Processional Cross

Processional Cross, 16th century (ca. 1500)
Ethiopia, Tigray region; Amharic
Wood, tin

H. 18 x W. 8 1/2 in. (45.7 x 21.6 cm)
Rogers Fund, 1999 (1999.103)

This cross was created in the province of Tigray, near the Red Sea, the birthplace of Ethiopia's earliest kingdom and of Christianity in Africa. Works in wood are especially rare within the relatively small corpus of Ethiopian Christian art predating the seventeenth century. The majority of earlier Ethiopian processional crosses that have survived are cast in bronze or silver.
Underlying this exceptional object's aesthetic is a technically accomplished fusion of wood sculpture and metalwork inspired by Byzantine and Islamic design. The highly unusual interplay of materials affords rich tonal contrasts and skillfully integrates the solidity of the carved wooden structure with the finely inscribed inlays. The linear accent of the metallic threads at once lightens the density of the wooden structure and highlights the intricacy of the work's design elements.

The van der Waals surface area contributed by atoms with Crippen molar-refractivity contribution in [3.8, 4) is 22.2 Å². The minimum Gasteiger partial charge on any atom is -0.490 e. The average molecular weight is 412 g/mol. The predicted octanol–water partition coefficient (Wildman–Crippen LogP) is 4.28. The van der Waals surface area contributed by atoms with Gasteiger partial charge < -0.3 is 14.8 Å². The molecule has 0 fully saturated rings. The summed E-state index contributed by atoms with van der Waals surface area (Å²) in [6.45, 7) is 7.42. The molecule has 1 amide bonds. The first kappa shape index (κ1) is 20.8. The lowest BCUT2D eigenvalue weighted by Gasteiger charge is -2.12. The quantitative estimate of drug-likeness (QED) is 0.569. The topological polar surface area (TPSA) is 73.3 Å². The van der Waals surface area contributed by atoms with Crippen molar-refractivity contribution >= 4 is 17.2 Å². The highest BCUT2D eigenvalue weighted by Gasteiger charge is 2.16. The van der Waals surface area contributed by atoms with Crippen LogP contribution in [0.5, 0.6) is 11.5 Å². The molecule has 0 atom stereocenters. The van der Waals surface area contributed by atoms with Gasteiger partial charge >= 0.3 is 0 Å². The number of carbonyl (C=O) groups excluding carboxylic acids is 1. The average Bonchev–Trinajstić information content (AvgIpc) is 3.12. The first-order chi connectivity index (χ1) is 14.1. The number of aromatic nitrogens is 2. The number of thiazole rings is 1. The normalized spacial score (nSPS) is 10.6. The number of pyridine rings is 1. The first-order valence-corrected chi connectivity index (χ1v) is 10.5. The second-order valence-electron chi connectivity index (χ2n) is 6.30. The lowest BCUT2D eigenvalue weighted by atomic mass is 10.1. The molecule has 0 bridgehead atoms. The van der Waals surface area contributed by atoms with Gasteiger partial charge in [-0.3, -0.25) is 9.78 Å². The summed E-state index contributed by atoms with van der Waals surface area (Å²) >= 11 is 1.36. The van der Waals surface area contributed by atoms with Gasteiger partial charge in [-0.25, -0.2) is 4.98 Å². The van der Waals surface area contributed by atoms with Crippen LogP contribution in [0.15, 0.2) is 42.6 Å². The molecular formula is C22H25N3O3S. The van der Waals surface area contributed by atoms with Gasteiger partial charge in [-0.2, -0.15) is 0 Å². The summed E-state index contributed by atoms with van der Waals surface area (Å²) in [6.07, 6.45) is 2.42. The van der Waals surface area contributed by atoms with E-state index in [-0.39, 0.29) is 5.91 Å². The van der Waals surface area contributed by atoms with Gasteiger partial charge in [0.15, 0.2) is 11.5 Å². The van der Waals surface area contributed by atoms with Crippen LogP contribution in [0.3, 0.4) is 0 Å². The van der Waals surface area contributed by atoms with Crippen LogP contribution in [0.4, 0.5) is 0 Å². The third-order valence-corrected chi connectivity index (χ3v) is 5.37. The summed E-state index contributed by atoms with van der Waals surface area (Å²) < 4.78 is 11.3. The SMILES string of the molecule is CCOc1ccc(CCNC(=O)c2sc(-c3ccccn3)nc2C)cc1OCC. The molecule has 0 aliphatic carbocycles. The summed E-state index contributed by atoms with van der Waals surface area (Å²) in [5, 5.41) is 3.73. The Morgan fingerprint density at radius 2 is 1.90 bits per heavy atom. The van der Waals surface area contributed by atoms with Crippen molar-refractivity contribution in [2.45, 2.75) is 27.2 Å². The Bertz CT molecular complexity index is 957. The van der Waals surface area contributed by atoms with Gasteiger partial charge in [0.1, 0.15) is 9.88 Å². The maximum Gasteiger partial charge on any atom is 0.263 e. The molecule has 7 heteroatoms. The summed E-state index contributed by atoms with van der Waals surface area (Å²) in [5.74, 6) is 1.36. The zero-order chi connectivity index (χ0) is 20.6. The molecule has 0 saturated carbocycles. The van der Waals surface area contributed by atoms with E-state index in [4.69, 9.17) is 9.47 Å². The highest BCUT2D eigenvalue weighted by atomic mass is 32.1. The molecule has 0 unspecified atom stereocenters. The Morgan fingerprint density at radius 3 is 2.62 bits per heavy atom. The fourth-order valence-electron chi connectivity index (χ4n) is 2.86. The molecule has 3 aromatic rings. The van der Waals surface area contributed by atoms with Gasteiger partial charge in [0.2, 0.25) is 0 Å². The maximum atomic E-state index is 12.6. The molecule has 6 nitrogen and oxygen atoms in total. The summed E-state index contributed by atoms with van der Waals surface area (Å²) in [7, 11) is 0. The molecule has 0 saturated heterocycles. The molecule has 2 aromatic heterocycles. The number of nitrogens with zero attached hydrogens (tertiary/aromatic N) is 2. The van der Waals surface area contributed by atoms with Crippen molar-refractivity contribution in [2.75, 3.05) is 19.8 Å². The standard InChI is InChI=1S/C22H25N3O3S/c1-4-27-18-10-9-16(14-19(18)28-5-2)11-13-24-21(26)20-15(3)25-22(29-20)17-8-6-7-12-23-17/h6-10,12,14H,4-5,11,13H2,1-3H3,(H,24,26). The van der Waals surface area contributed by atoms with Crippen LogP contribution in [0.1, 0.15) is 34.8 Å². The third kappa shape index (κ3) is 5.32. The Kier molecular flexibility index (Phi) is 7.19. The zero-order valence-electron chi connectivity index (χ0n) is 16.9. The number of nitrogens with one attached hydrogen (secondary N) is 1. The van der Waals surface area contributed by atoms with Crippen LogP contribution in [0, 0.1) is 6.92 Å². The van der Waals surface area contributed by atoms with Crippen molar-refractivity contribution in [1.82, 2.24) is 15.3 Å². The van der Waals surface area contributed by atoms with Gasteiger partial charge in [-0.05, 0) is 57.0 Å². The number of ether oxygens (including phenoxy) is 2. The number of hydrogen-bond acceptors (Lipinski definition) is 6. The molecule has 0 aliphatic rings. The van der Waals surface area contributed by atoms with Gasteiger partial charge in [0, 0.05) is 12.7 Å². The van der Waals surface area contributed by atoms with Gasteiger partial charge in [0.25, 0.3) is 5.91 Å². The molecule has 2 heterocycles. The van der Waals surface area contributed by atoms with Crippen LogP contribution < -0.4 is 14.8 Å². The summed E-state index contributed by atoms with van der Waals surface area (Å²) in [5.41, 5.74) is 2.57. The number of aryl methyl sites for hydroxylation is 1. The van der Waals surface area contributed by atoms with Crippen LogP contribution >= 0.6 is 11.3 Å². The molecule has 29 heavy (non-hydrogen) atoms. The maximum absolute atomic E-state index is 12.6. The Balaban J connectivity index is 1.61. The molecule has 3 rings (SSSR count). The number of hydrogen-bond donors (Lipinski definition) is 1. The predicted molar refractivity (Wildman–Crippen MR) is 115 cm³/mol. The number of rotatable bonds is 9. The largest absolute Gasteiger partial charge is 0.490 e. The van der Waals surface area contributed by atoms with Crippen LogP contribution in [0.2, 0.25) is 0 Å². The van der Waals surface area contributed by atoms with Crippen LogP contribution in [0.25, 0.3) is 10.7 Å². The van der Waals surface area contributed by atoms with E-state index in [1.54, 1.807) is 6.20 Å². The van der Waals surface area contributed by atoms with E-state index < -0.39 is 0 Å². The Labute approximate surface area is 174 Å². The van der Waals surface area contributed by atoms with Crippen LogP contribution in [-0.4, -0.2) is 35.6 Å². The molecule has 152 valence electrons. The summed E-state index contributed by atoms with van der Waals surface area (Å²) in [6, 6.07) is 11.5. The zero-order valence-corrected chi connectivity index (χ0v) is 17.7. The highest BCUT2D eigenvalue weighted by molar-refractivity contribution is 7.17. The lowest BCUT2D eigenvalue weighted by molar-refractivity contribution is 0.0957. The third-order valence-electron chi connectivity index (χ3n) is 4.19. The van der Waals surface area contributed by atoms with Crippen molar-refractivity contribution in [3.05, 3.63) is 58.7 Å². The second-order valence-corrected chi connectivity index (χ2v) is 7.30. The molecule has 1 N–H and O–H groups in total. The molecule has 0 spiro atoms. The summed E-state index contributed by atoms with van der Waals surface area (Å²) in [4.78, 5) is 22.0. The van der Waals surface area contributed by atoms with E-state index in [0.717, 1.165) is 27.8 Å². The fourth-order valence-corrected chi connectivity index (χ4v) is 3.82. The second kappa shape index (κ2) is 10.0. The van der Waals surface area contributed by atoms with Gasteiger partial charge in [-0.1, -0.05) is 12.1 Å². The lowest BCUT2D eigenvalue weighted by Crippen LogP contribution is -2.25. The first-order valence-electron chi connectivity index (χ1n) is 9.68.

In the Ethiopian church, the wooden cross is perceived as having been sanctified by Christ's blood, which conferred upon it infinite power to heal and to bless. Foliate and organic interlace designs, branching from the foot of the cross, are interpreted as symbolizing the Tree of Paradise, and thus a vibrant life-giving force. Commissioned by Ethiopian royalty, such works were presented to important monasteries to be carried in liturgical processions.

Source: The Metropolitan Museum of Art
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